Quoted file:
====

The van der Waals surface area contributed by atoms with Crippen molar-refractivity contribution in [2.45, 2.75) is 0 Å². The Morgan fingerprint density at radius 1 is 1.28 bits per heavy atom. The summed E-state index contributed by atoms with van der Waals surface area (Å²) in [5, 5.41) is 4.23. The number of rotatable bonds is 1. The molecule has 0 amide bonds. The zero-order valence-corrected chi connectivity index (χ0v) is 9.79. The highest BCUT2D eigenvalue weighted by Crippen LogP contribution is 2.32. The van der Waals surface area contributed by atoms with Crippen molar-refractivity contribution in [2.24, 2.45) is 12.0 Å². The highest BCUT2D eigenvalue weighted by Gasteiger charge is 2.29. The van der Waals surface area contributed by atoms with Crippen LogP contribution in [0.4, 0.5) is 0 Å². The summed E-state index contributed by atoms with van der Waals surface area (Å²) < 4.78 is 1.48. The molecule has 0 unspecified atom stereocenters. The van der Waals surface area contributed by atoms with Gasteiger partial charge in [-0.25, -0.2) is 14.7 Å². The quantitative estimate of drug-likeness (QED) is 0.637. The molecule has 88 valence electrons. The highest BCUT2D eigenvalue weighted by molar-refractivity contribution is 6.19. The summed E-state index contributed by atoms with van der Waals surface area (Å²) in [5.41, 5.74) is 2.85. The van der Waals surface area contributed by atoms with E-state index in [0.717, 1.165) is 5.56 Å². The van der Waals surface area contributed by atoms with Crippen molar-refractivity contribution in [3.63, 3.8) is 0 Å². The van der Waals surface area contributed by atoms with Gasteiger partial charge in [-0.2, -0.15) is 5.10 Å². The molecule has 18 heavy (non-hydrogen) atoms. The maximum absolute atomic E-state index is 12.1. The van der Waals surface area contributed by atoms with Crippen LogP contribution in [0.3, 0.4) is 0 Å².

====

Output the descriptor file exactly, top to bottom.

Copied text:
The van der Waals surface area contributed by atoms with Crippen molar-refractivity contribution in [2.45, 2.75) is 0 Å². The Morgan fingerprint density at radius 1 is 1.28 bits per heavy atom. The summed E-state index contributed by atoms with van der Waals surface area (Å²) in [5, 5.41) is 4.23. The number of rotatable bonds is 1. The molecule has 0 amide bonds. The zero-order valence-corrected chi connectivity index (χ0v) is 9.79. The highest BCUT2D eigenvalue weighted by Crippen LogP contribution is 2.32. The van der Waals surface area contributed by atoms with Crippen molar-refractivity contribution in [2.24, 2.45) is 12.0 Å². The highest BCUT2D eigenvalue weighted by Gasteiger charge is 2.29. The van der Waals surface area contributed by atoms with Crippen LogP contribution in [0.4, 0.5) is 0 Å². The summed E-state index contributed by atoms with van der Waals surface area (Å²) < 4.78 is 1.48. The molecule has 0 unspecified atom stereocenters. The van der Waals surface area contributed by atoms with Gasteiger partial charge in [-0.25, -0.2) is 14.7 Å². The quantitative estimate of drug-likeness (QED) is 0.637. The molecule has 88 valence electrons. The highest BCUT2D eigenvalue weighted by molar-refractivity contribution is 6.19. The summed E-state index contributed by atoms with van der Waals surface area (Å²) in [5.41, 5.74) is 2.85. The van der Waals surface area contributed by atoms with E-state index in [0.717, 1.165) is 5.56 Å². The van der Waals surface area contributed by atoms with Crippen molar-refractivity contribution in [3.63, 3.8) is 0 Å². The van der Waals surface area contributed by atoms with Gasteiger partial charge in [-0.2, -0.15) is 5.10 Å². The molecule has 18 heavy (non-hydrogen) atoms. The maximum absolute atomic E-state index is 12.1. The van der Waals surface area contributed by atoms with Crippen LogP contribution in [0.3, 0.4) is 0 Å².